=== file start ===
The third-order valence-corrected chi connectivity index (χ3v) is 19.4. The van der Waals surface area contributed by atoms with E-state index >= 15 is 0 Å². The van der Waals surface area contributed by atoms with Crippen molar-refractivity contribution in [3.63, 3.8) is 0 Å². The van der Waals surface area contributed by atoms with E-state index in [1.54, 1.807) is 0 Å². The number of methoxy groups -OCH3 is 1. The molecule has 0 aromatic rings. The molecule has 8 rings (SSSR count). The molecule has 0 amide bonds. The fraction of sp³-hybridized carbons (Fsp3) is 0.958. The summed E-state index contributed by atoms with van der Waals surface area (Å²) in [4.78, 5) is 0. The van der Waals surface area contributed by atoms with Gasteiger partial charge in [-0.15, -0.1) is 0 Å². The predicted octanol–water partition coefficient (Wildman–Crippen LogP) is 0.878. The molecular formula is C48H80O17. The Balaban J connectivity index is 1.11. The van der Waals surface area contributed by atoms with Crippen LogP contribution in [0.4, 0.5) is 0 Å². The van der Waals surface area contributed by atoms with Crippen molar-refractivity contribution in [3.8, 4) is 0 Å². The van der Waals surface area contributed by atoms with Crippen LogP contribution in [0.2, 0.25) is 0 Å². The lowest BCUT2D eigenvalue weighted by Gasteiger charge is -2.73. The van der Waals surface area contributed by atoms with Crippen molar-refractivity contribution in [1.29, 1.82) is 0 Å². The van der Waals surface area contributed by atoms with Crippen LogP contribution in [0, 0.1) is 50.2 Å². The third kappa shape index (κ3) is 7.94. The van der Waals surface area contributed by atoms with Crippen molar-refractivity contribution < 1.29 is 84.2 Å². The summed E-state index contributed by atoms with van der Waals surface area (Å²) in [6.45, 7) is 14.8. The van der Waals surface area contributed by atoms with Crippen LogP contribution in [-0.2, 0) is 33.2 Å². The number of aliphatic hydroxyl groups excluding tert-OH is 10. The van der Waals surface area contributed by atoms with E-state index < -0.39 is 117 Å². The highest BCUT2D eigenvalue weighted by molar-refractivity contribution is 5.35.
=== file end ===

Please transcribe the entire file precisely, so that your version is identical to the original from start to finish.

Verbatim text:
The third-order valence-corrected chi connectivity index (χ3v) is 19.4. The van der Waals surface area contributed by atoms with E-state index >= 15 is 0 Å². The van der Waals surface area contributed by atoms with Crippen molar-refractivity contribution in [3.63, 3.8) is 0 Å². The van der Waals surface area contributed by atoms with E-state index in [1.54, 1.807) is 0 Å². The number of methoxy groups -OCH3 is 1. The molecule has 0 aromatic rings. The molecule has 8 rings (SSSR count). The molecule has 0 amide bonds. The fraction of sp³-hybridized carbons (Fsp3) is 0.958. The summed E-state index contributed by atoms with van der Waals surface area (Å²) in [4.78, 5) is 0. The van der Waals surface area contributed by atoms with Gasteiger partial charge in [-0.15, -0.1) is 0 Å². The predicted octanol–water partition coefficient (Wildman–Crippen LogP) is 0.878. The molecular formula is C48H80O17. The Balaban J connectivity index is 1.11. The van der Waals surface area contributed by atoms with Crippen LogP contribution in [0.4, 0.5) is 0 Å². The van der Waals surface area contributed by atoms with Crippen molar-refractivity contribution in [3.8, 4) is 0 Å². The van der Waals surface area contributed by atoms with Crippen LogP contribution in [0.2, 0.25) is 0 Å². The lowest BCUT2D eigenvalue weighted by Gasteiger charge is -2.73. The van der Waals surface area contributed by atoms with Crippen molar-refractivity contribution in [1.29, 1.82) is 0 Å². The van der Waals surface area contributed by atoms with Crippen LogP contribution in [0, 0.1) is 50.2 Å². The third kappa shape index (κ3) is 7.94. The van der Waals surface area contributed by atoms with Crippen molar-refractivity contribution < 1.29 is 84.2 Å². The summed E-state index contributed by atoms with van der Waals surface area (Å²) in [6.45, 7) is 14.8. The van der Waals surface area contributed by atoms with Crippen LogP contribution in [-0.2, 0) is 33.2 Å². The number of aliphatic hydroxyl groups excluding tert-OH is 10. The van der Waals surface area contributed by atoms with E-state index < -0.39 is 117 Å². The highest BCUT2D eigenvalue weighted by molar-refractivity contribution is 5.35.